Students debate the benefits of health care
Under the second phase of the Health Pooled Fund (HPF2), implementing partners (IPs) allocate funds to integrate healthcare with education through an emphasis on school health activities and health promotion. Student health clubs are one low cost way to integrate health care into schools and are already being supported by HPF IPs and county health departments (CHDs) in some counties.
School health clubs promote good health practices and encourage children to deliver health messages to their communities. One county where this is already happening is Kapoeta South, where the CHD supported by HPF through American Refugee Committee (ARC), initiated a twice weekly health club for students at Grace Christian Senior School.
Headmaster, Lolinga Mathew Tartiisio, is supportive of initiatives which tie education and health more closely together. “We started the health club because we see the importance of a school being an agent of health in terms of mobilising the community,” he said. “Serious parents will ask their children what they are learning at school and the students will pass on the health messages they have received.”
At Grace Christian, signs bearing health messages are placed around the school grounds and regular health talks are given to all students during school assemblies on topics such as cholera awareness, nutrition or good hygiene practices.
Membership of the school health club is voluntary but all students are encouraged to participate. They meet twice a week to discuss health topics that they choose as a group and occasionally organise debates which are watched by all the students. The most recent debate was ‘Delivering in the community is better than delivering in the hospital.’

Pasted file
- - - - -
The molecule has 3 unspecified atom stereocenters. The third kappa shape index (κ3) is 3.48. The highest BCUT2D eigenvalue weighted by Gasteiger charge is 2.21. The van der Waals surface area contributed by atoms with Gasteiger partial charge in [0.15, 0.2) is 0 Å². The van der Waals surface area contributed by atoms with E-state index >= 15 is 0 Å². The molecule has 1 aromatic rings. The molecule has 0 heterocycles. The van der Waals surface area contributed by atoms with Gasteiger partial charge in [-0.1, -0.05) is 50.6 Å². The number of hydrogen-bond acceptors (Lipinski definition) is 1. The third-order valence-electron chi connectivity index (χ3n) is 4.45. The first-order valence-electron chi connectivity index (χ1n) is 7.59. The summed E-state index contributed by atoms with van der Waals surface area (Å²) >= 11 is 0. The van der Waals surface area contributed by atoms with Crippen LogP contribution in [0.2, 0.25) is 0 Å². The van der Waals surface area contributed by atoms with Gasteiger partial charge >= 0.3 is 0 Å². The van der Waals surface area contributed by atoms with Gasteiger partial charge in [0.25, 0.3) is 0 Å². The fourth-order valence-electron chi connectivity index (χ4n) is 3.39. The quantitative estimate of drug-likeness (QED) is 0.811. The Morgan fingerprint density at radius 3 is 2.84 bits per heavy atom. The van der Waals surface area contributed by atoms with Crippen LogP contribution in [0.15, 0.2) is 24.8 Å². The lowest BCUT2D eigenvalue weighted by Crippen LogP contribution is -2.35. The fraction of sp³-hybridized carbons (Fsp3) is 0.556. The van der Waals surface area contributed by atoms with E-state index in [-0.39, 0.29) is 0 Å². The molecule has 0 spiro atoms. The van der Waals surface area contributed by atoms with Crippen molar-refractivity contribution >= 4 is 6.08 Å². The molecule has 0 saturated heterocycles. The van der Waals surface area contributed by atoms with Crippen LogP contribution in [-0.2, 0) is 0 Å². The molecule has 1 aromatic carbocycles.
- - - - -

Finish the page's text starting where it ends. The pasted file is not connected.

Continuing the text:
The school health club is both informative and fun according to one student, Fred. “It’s really enjoyable to belong to the club,” he said. “We talk about taking care of your body and protecting yourself from disease. We conducted a drama about HIV prevention. Some people acted out being infected and sick. Others acted out being patients taking drugs [ARVs] to cure them; they were much healthier.”
Club coordinator and teacher, Augustin, said the aim is to create “health agents” who are charged with passing potentially lifesaving information to their friends, family and community to motivate them to attend the facilities.
Once per month health club members participate side-by-side in community health promotion activities with a CHD/IP team which gives the students an opportunity to develop their communication skills while contributing to raising awareness of important health issues.
“When there is need for mobilisation and sensitisation campaigns the CHD pick students from here to help them, like in the recent polio vaccination campaign,” Augustin said. “One weekend we taught the community how to build latrines and the importance of not practising open defecation. Another time the students went to the hospital to clean the compound. It helps build the sense of community ownership.”
“We have learnt a lot about de-worming, how to take care of yourself when you are sick, how to keep away from diseases like cholera,” Philip, a student said. “We went to the community afterwards. I talked to them about how to keep themselves safe from diseases. They had many questions.”
All students, even those who are not members of the club, participate in sports like volleyball and football using equipment donated by the CHD to promote good physical health. They also clean the grounds using tools provided by the CHD to promote the importance of maintaining a clean and sanitary environment.
Several of the students said being in the club had inspired them to study health sciences when they graduate from school. One club member, Manuela would like to study nursing to help others in her community. Natalina, another club member, said, “I’d like to train to be a lab technician to help people in our community because the health facilities in the village need lab technicians to diagnose diseases.”